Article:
Available in French blue as a roadster, or in British racing green as a fully-trimmed road car, the roadster, while a deal less practical, is much the better looking. Is this the first aero-screened version of the Aero 8? Who knew it would look so fabulous? Details are crucial with this car and they haven’t always been the most tidily done, but here care has been taken, which means the builders’ screws holding the dashboard in place shriek “never do this again” even louder.

The rest of the cabin is mainly well finished and attractive, though the seats, while accommodating, are hard on the lower spine. It’s a wide cockpit, with large sills but little space for luggage. Don’t make the mistake of putting your wallet on the sill or it will slide off and disappear, never to be seen again.

The roar of the V8 and that long, long nose might one day be a thing of the past  CREDIT: JAY WILLIAMS

The big BMW M60 mill starts with a mild boom and clanks as it idles. The six-speed manual has a heavy shift, but it slots cleanly and it suits the car. There’s virtually no need of a transmission, however, as the Plus 8 will pull from walking pace in top gear. Performance is immediate and electrifying. From low down the rev range the Plus 8 monsters up the road as fast as you want and occasionally faster than that.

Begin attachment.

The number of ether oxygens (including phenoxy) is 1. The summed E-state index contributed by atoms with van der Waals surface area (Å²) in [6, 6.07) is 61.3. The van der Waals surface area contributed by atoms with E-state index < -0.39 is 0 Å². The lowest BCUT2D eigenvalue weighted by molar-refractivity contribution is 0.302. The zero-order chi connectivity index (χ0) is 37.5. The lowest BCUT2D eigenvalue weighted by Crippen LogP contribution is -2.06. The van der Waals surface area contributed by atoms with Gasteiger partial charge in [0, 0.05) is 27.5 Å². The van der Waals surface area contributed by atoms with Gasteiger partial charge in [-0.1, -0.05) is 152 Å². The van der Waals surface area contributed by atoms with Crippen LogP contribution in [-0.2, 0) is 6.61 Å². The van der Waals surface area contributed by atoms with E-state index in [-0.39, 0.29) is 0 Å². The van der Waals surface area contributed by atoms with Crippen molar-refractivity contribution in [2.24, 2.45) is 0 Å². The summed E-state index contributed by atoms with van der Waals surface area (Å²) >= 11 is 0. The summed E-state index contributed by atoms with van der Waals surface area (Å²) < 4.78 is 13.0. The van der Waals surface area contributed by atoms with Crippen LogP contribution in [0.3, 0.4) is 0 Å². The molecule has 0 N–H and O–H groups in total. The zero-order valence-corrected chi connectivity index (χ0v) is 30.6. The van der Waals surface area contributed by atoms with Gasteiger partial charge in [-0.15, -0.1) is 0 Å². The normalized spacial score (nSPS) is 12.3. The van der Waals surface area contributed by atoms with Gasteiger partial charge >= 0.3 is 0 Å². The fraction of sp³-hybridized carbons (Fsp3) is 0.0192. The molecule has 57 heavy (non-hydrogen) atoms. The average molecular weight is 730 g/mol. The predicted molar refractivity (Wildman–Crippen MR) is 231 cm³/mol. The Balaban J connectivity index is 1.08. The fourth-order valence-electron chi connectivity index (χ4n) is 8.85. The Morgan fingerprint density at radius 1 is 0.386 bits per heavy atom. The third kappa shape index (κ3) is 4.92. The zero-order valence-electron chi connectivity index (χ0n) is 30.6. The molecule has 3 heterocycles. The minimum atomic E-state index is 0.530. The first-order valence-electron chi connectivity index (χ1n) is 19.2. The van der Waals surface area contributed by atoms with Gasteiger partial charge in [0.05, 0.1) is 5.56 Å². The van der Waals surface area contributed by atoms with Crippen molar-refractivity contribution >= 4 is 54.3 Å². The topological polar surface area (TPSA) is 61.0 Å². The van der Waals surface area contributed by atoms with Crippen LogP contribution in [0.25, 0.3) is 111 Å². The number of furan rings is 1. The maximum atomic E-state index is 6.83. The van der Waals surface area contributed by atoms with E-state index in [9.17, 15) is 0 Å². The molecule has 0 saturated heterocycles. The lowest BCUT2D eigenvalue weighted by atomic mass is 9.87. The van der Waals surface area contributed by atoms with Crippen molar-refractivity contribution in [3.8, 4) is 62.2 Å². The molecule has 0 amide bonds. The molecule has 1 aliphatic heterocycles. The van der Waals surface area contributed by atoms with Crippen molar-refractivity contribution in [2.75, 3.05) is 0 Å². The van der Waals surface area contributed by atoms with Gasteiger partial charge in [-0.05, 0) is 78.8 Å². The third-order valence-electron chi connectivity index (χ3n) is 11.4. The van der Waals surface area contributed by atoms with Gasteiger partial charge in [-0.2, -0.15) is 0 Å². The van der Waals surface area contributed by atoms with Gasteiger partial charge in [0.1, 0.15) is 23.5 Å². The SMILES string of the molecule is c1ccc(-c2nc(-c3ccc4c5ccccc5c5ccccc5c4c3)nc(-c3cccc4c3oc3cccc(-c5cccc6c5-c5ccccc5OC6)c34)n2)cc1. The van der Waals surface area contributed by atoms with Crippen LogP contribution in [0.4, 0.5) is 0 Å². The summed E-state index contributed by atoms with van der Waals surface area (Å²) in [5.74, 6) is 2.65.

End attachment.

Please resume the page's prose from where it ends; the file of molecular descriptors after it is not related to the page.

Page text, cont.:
Its speed is limited to 155mph but the 0-62mph time is quoted at 4.5sec; we’ve not confirmed this but every reason to believe it. Those 245/40/18 rear Yokohamas will readily spin up on a dry road, so don’t even think of what it’s like in the wet.

We tested the newest car back-to-back with the very oldest, ‘MMC11’ CREDIT: JAY WILLIAMS

While the aluminium honeycomb chassis is fundamentally sound, the ride quality on this big 1.2-tonne car is by turns bouncy over big bumps and shuddering over small ones. Admittedly these were roads on which the original MMC II was in the air for part of the time, so there has been progress, but the new Plus 8 isn’t a patch on a modern saloon.

Steering feedback and weighting has been an issue with the Aero 8 and its descendents and there’s clearly been work done for this final edition Plus 8. The weighting is more consistent over the whole steering movement and there’s no longer the slightly terrifying vagueness as you turn into a corner. That said, the speedy ratio of the rack and pinion means the nose can feel darty at speed, especially on a bumpy road, where this car does a good impression of a runaway minecart.

Unmistakably a Morgan, the Plus 8 has outlived most cars by decades CREDIT: JAY WILLIAMS